In Sub-Saharan Africa, renewables could be the solution for over 600 million people that still don’t have access to electricity. This would be one of the quickest ways to obtain power where needed, especially in remote and rural areas where many Africans live.
However, experts affirm that there is a great challenge ahead. The region has few qualified workers capable to plan, install, and maintain solar, wind, and other types of clean energy systems.
Africa waiting for the renewable energy progress
Goma, a city located east of the Democratic Republic of Congo, is especially in need of energy. In this region, BBOXX, a clean power company, is working to expand off-grid systems in twelve counties from Rwanda to Pakistan.
Nonetheless, “we’ve had very significant challenges finding very capable talent, particularly at the senior management level,” said Kweku Yankson, the company’s director of human resources in Africa.
The situation in Rwanda is different but not less problematic. According to Yankson, there is a big pool of job-ready young talent. However, there are still relatively few people trained in clean energy technology.
Overall, only 16,000 people are recorded as working in renewable energy in sub-Saharan Africa, outside South Africa, according to the International Renewable Energy Agency (IRENA).
That is just 0.1 percent of the global renewable energy workforce. To illustrate, it is fewer than the number of people who work on wind power in the U.S. state of Illinois alone, IRENA noted.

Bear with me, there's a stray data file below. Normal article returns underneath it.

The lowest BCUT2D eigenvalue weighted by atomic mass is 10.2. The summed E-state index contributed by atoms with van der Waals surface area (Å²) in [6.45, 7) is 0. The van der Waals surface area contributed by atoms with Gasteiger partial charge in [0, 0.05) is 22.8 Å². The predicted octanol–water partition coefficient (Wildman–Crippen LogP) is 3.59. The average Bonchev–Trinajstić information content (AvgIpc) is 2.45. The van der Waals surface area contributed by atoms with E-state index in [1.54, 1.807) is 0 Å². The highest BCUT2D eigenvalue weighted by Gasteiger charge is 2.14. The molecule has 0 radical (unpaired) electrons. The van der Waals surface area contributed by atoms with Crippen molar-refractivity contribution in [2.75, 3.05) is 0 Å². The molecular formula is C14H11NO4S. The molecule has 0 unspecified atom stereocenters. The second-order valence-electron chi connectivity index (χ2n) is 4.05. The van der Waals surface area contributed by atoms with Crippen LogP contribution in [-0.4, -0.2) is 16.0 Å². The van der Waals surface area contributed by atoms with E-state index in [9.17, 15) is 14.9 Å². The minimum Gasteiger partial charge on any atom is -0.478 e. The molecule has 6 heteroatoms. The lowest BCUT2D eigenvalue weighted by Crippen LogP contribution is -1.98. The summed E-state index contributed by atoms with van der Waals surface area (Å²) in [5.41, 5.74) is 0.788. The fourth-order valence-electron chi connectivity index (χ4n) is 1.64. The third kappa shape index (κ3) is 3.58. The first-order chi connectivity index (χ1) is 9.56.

But all is not lost. There is growing demand for renewable energy entrepreneurs and for workers in product assembly, sales, marketing, finance, and intellectual property. Therefore, efforts are now underway to provide the talent needed.
Training to meet the demand
A Powering Jobs campaign, launched in October at an international off-grid renewable energy conference in Singapore, aims to train up to a million people globally by 2025. The purpose of this campaign is to meet the demand for renewable energy workers not just in Africa.
The effort is led by Power for All. This organization promotes more use of decentralized power and is backed by the Schneider Electric Foundation and The Rockefeller Foundation.
The campaign will focus on building skills in countries where electricity access is very low; said Gilles Vermot Desroches, director of sustainable development at Schneider.
The push is part of a broader global campaign to fill an expected 4.5 million jobs related to the expansion of off-grid renewable energy by 2030, according to IRENA estimates.
That expansion is focused in part on providing universal access to affordable; reliable, sustainable and modern energy by 2030.
In Africa, lessons are being drawn from India. This nation has trained more than 30,000 solar electric installers in the past two years as part of a government-backed effort.
The country aims to train a total of 50,000 installers by 2022, according to India’s government.
Accessibility is also a challenge
The expansion of renewable off-grid power in Africa is facing bigger problems. One of them is that systems need to be built and operated in remote locations; where it can be harder to attract and retain staff, said Yankson of BBOXX.
Even in countries such as Rwanda, a growing number of multinational companies have trained large numbers of young workers. However, “the most pressing challenge has been around finding very capable and experienced managing directors and finding senior finance managers,” he said.
In Kenya, Yankson said, the difficulty is cost. Skilled talent comes at high salaries, thanks to competition for the best people in Nairobi among companies and non-profit groups.
“The main limitation we’ve faced in Kenya has been the cost of talent,” he said.
For more information, check Energía16